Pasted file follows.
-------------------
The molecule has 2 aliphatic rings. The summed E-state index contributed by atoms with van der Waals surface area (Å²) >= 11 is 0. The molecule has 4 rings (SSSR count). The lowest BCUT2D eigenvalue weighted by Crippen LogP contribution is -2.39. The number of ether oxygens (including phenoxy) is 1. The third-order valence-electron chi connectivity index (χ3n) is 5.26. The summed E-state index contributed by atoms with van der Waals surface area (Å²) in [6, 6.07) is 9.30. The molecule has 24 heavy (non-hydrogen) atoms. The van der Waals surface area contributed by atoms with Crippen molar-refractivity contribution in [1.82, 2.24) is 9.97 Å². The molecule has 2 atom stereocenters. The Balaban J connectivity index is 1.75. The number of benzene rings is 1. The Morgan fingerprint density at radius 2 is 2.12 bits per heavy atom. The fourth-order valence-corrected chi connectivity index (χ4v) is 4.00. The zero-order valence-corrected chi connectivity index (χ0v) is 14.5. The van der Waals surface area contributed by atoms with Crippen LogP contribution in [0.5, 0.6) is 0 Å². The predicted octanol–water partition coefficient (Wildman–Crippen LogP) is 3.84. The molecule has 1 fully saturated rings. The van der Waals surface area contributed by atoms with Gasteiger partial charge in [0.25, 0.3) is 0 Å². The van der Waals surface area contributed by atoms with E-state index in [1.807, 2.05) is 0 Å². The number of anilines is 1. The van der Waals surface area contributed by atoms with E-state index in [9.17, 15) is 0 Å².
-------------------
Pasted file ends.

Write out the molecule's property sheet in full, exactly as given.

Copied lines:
The molecule has 2 aliphatic rings. The summed E-state index contributed by atoms with van der Waals surface area (Å²) >= 11 is 0. The molecule has 4 rings (SSSR count). The lowest BCUT2D eigenvalue weighted by Crippen LogP contribution is -2.39. The number of ether oxygens (including phenoxy) is 1. The third-order valence-electron chi connectivity index (χ3n) is 5.26. The summed E-state index contributed by atoms with van der Waals surface area (Å²) in [6, 6.07) is 9.30. The molecule has 24 heavy (non-hydrogen) atoms. The van der Waals surface area contributed by atoms with Crippen molar-refractivity contribution in [1.82, 2.24) is 9.97 Å². The molecule has 2 atom stereocenters. The Balaban J connectivity index is 1.75. The number of benzene rings is 1. The Morgan fingerprint density at radius 2 is 2.12 bits per heavy atom. The fourth-order valence-corrected chi connectivity index (χ4v) is 4.00. The zero-order valence-corrected chi connectivity index (χ0v) is 14.5. The van der Waals surface area contributed by atoms with Crippen LogP contribution in [0.5, 0.6) is 0 Å². The predicted octanol–water partition coefficient (Wildman–Crippen LogP) is 3.84. The molecule has 1 fully saturated rings. The van der Waals surface area contributed by atoms with Gasteiger partial charge in [0.25, 0.3) is 0 Å². The van der Waals surface area contributed by atoms with E-state index in [1.807, 2.05) is 0 Å². The number of anilines is 1. The van der Waals surface area contributed by atoms with E-state index in [9.17, 15) is 0 Å².